Australian studio Biasol has combined unevenly finished concrete walls with pale green fixtures and neon signage inside a modern, day-to-night dining spot in central London.
Farmer J is situated on King William Street in the office-dense area of Monument. It is the second branch of the restaurant to open in the capital, joining an existing site in Leadenhall.
Selling healthy breakfasts, lunches and dinners, the restaurant caters to city workers as well as casual diners. The all-day-trade environment encouraged owner Jonathan Recanti to establish a new branch that reflects the brand’s versatility and variety of service.
Recanti charged Biasol with designing the restaurant, having already been a fan of their hospitality projects, including a marble-rich eatery inside London’s historic Royal Exchange building and a Wes Anderson-inspired cafe in Chengdu.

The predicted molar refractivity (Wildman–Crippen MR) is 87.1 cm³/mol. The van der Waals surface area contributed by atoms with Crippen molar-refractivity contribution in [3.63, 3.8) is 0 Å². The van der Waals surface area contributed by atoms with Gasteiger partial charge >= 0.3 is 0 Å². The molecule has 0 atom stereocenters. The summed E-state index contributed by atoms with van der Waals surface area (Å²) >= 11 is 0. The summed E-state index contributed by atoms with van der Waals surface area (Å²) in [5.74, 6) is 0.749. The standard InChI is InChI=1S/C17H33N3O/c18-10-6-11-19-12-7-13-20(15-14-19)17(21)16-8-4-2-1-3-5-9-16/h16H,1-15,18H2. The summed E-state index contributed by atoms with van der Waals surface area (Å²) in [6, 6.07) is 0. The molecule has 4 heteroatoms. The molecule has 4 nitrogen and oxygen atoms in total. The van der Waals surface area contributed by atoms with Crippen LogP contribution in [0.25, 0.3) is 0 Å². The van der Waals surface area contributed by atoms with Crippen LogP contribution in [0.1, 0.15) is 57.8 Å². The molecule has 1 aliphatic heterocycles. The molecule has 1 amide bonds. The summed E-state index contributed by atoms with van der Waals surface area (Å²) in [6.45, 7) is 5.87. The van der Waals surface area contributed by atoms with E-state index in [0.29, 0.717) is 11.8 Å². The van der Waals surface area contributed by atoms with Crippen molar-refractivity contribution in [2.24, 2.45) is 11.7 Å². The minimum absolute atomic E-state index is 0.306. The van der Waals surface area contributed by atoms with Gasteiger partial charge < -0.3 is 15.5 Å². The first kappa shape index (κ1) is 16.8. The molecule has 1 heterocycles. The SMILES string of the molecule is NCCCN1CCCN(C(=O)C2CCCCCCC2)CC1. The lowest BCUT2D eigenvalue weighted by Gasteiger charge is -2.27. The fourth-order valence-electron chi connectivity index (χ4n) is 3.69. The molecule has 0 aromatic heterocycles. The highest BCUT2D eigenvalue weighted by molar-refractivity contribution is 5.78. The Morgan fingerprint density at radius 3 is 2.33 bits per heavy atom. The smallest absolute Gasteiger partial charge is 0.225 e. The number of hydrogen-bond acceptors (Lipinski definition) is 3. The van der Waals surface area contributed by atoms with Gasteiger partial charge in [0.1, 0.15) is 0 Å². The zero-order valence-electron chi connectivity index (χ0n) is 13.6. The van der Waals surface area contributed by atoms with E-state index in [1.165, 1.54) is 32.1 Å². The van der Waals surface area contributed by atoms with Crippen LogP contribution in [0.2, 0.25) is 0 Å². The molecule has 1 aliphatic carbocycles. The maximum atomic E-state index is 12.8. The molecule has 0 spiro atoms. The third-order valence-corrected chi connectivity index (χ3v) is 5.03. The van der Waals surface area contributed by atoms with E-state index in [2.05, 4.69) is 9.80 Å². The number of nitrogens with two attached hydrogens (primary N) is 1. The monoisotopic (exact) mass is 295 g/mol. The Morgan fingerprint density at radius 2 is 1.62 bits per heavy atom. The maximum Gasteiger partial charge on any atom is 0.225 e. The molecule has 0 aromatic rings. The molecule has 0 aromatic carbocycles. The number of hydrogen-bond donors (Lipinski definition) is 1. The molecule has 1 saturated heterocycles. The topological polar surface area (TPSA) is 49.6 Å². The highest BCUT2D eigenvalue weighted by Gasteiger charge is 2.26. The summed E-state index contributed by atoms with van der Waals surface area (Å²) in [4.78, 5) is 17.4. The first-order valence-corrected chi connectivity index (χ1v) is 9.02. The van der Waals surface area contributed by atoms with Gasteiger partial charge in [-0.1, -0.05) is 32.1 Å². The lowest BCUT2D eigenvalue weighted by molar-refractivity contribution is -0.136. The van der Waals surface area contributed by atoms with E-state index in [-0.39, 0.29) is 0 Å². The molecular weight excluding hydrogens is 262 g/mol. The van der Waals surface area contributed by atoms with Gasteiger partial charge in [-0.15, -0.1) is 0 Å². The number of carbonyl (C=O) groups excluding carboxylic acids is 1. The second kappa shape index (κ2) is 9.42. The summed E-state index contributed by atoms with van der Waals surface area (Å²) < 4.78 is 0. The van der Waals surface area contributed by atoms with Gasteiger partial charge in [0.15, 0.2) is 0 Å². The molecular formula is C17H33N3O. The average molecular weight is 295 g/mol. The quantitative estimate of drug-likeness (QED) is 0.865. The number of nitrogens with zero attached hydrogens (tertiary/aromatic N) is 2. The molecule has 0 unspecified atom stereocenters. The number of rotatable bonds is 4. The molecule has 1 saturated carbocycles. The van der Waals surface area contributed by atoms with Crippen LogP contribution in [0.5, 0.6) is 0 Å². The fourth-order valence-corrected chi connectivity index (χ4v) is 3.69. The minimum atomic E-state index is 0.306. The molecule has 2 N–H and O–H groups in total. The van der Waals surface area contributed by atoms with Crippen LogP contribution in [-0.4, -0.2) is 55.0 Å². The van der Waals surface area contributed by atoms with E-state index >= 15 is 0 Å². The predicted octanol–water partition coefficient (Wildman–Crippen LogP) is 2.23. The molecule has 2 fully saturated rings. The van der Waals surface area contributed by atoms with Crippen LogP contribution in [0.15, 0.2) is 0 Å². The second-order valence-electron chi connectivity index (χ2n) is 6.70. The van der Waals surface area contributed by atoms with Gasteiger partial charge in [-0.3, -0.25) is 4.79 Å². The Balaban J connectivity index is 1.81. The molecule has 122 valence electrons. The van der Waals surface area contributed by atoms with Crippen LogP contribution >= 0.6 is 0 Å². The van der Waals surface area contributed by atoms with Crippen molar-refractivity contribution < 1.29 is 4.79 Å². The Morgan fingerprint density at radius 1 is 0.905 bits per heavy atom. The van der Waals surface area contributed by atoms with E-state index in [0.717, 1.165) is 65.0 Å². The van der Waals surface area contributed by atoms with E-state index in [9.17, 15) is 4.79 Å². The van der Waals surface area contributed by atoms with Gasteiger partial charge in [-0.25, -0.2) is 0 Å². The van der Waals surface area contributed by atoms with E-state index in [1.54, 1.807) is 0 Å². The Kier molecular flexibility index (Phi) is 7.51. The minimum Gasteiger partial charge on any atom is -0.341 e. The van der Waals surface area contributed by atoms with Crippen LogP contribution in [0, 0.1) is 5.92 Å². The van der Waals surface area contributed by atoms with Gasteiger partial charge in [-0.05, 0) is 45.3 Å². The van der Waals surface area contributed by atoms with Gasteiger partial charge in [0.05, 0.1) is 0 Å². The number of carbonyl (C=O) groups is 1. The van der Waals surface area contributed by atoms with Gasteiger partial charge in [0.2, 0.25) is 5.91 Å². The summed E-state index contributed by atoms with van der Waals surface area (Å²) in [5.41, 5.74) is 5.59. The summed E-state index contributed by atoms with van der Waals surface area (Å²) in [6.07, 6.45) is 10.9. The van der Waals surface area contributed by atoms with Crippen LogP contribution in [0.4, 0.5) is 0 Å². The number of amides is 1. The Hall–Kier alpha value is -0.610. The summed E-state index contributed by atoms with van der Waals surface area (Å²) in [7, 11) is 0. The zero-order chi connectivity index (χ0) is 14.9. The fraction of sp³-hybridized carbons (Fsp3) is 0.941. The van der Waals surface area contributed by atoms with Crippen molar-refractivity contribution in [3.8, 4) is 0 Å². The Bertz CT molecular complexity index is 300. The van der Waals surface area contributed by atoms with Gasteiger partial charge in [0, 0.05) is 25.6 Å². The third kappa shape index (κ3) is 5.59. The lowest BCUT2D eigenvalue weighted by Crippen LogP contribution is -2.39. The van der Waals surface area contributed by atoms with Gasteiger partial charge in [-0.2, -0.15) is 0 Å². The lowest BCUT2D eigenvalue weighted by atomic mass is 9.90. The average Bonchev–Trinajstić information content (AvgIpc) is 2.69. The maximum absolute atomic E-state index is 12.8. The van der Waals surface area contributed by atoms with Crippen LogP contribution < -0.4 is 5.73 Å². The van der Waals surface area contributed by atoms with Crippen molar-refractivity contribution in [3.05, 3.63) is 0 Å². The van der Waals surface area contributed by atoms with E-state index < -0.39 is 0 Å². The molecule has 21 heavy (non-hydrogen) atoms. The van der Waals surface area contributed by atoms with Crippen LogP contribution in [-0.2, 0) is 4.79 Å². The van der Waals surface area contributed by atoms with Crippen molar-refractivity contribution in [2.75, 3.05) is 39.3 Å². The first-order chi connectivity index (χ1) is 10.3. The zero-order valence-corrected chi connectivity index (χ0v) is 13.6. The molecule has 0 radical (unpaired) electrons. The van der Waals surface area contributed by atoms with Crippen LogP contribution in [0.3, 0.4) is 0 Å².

“By merging the concept of grab-and-go with a full-service restaurant, together with Farmer J we redefined the perception of fast dining, elevating the experience and brand,” said Jean-Pierre Biasol, principal at the studio.
The space has been arranged around a grooved timber counter where food is prepared. On the opposite side of the room is a curved bar clad in sage green tiles where customers can order coffee or enjoy cocktails later in the evening.
In between sits a mix of stool seats, leather-backed booths and communal tables intended to “blur the zoning of service types”.
All of the walls have been hand-rendered with concrete, with splashes of colour coming from an abundance of vine plants that wind down from shelving units, and a variety of potted succulents.
“Our colour inspiration came through completing the freshness of the food offering and differentiating the Farmer J brand from any of its competitors in the marketplace,” continued Biasol. “We wanted to evolve their brand, add a level of maturity, and help grow their business.”
A wooden arch has also been erected at the rear of the dining space, framing a neon text sign that states Farmer J’s brand motto.
Much like Biasol, London architecture studio Red Deer paired washed plaster walls with mint green floors and furnishings for the interiors of Soho delicatessen Lina Stores.